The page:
Robin Bland

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About Robin Bland

  • Rank
    Dominion Attack Ship

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  • Location
    New York
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  • Favorite Trek Movie
    The Undiscovered Country
  • Favorite Trek Captain
    Jean-Luc Picard
  • Favorite Trek Series
    The Original Series

Recent Profile Visitors

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  1. Loved The Pilot. It rolled out some DW tropes, but it felt fresh and was enormous fun. Smile... had potential. No, I don't think it's a disaster, but it's very so-so. I'm being nice. I hate damning things with faint praise so I'm trying to be honest, and I don't like not liking a respected author's efforts - I know how hard the game is. Yeah, The Happiness Patrol, for all its cheap production values, is a great script and a much more interesting exploration of having to live with enforced happiness and the results thereof. Before this series aired, I watched Frank Cotrell-Boyce's previous entry, In The Forest of the Night. I liked it a lot more than I remembered - even with dodgy Who, you find something good and come to accept the successes and failures of single stories - but that too has some structural issues and a sense of "That'll do" about it in its resolution that I find difficult to accept from this respected author. His film scripts are accomplished enough, his children's books are great - but their whimsicality doesn't necessarily translate into a polished and satisfying TV script. There was no through-line to this, no essential spine that you could say afterwards, "Wow, that was an amazing insight into [X]." It should've been grief, but that was extraordinarily fumbled, in my view. Was it about the evolution of visual language? Binary thinking? No, neither of those really, either - both just gimmicks around which to build further incidents, none of which helped support a positive denouement. As a whole, it all felt very lame and clunky. The early character based scenes were lovely - but so much of what was good about the episode was the production values and the actors. I'm all for experimental Who, but neither of Cotrell-Boyce's episodes really cut the mustard. Never mind, next up: Sarah Dollard's Regency London historical - she gave us last season's very fine Face The Raven.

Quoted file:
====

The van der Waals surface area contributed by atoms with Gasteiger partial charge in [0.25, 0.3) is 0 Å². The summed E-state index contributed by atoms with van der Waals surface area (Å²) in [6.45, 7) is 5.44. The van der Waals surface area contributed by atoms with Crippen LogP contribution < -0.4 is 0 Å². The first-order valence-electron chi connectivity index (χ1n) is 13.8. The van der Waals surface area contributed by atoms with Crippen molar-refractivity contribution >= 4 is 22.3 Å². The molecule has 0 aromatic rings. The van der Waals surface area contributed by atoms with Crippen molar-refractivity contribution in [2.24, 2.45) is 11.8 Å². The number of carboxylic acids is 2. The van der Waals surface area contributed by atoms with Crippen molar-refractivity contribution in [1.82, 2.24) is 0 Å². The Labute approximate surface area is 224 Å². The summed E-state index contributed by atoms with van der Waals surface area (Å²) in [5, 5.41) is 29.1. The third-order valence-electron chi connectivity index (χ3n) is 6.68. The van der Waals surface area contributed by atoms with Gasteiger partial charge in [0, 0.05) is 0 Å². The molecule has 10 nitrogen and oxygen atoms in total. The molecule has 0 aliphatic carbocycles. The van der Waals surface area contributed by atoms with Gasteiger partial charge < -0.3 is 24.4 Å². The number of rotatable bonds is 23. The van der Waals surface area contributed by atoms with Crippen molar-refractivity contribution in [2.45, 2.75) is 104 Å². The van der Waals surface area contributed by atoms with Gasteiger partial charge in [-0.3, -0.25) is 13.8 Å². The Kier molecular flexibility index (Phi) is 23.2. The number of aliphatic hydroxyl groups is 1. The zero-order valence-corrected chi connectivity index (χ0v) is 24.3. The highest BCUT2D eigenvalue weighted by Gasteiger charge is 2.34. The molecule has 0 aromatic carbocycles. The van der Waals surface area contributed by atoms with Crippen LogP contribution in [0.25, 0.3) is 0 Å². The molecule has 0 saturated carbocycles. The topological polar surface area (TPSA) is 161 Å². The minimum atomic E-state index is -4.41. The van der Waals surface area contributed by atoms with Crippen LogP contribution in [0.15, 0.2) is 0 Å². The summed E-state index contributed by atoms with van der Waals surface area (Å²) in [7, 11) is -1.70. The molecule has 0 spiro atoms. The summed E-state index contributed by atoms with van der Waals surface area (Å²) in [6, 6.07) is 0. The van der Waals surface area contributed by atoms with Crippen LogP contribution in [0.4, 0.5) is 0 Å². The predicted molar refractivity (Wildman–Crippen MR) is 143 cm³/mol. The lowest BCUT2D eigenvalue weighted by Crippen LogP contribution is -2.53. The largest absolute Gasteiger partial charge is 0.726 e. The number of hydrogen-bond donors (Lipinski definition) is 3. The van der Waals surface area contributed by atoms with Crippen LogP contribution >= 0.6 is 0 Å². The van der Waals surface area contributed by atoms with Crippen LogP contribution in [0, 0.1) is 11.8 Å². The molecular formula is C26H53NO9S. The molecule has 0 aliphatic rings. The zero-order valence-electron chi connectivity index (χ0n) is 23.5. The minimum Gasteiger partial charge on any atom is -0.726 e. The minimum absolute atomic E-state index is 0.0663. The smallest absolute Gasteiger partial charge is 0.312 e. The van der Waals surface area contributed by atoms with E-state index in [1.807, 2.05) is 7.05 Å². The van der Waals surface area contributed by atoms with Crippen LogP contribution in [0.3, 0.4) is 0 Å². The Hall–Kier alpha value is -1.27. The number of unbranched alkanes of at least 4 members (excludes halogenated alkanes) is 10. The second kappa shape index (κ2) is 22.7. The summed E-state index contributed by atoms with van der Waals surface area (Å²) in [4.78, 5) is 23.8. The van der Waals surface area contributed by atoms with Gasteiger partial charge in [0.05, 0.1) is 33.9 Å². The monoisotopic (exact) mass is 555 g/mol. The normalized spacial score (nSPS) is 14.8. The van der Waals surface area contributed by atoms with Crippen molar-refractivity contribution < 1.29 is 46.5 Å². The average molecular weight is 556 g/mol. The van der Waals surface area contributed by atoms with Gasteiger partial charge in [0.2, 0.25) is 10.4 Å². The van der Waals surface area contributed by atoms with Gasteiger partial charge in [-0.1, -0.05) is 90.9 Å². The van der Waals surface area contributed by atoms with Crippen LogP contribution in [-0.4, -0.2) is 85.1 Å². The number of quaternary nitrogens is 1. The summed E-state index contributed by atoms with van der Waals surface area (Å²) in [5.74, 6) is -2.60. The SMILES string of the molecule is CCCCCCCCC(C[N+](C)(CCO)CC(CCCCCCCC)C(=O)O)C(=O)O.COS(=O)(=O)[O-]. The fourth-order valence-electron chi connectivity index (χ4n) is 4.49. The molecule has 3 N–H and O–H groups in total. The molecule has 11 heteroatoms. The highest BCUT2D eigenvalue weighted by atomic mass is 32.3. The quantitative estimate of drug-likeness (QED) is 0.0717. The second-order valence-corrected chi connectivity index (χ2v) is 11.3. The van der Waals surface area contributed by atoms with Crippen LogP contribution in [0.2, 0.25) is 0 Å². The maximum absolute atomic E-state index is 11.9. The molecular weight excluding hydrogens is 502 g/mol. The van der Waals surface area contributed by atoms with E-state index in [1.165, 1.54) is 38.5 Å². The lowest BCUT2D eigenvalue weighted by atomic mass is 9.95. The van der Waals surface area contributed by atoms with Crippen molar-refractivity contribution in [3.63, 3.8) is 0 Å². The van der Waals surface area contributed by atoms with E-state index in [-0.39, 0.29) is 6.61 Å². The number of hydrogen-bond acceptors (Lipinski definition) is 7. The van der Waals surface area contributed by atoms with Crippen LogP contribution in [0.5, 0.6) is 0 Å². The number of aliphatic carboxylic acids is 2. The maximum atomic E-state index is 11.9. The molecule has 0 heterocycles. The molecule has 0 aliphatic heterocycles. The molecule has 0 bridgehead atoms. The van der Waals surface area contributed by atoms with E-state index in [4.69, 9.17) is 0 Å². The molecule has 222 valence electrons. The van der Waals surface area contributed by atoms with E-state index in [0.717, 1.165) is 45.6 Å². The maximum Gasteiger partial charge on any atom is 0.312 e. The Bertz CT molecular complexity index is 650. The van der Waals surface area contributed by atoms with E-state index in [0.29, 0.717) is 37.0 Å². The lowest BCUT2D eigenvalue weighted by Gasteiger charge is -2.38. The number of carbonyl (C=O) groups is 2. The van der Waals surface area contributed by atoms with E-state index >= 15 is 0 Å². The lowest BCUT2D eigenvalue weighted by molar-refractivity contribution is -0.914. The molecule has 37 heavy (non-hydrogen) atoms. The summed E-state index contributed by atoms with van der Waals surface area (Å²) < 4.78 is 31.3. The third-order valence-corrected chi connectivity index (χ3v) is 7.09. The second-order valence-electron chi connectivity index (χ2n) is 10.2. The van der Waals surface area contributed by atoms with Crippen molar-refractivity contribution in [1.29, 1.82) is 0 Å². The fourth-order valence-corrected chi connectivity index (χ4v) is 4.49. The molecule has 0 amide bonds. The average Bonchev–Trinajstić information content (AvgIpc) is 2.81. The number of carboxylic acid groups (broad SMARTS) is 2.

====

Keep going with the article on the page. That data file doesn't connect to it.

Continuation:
2. Great! Can't wait!
  3. They got bought out by some media conglomerate, forget who off the top of my head. It depends who you read and what mood they're in... Beth Elderkin, James Whitbook are fairly reliable and say upfront when they're theorizing, but you have to remember io9 have slots to fill and a lot of the time, the pieces are opinion, not fact. (There's a presentation issue there, yes.) There's still some good stuff there though, which is why I visit it too. Gizmodo, their science and tech sister site is still largely very good. Kotaku, too, which sometimes runs some great analyses of comics and manga. Sadly, I have to point to Trendacosta and her posts on io9 as being among those that I approach most often with caution. Sometimes they're funny, but more often the tone is often hysterical and entitled. ...And that made me
  4. I thought the first half of 'Smile' was great, when it's virtually a two-hander between Capaldi and Mackie. It meanders a bit, but there's some charming character development, and the ep looks fantastic. However, it sags badly in the middle and its treatment and definition of grief as a "negative" emotion is a non-starter for me. Grief isn't negative - it's a mechanism for coping with loss, for mending a broken heart, for finding positive ways forward. Having coped with some loss in our family recently, I found myself as a parent having to answer some questions about this, and overall I have to say I found it a pretty superficial treatment of an element that deserved deeper exploration. It was tossed into the mix as a plot fixer. There's a lot of signposts like 'Erewhon' (Google Samuel Butler) to demonstrate the author's cleverness, but no actual development of any of the themes he introduces. I also thought the sudden evolution of the robots into sentient AI was the introduction of an old SF trope from out of nowhere to paper over all sorts of explanatory cracks in what seemed like a very rushed resolution. By the time the colonists were grabbing guns to deal with the problem, I was saying out loud, "Please, no." What, is this the only plot involving robots ever? Not one of the colonists knew the robots had a reset switch? The Doctor learned nothing from Bill last week that it's not okay to mindwipe self-aware beings with memories? Even when you've introduced the potentially fascinating idea of the exploitation of visual language? Regarding that, the final sight gag of the GBP sign was just so absolutely glib it left a bad taste in my mouth. It felt like a first draft of a script that needed several more to sort out the structural problems. A lot of it is saved by the charisma and chemistry of Capaldi and Mackie, but sorry, for me, this one ended up clunking its way onto the stinkpile.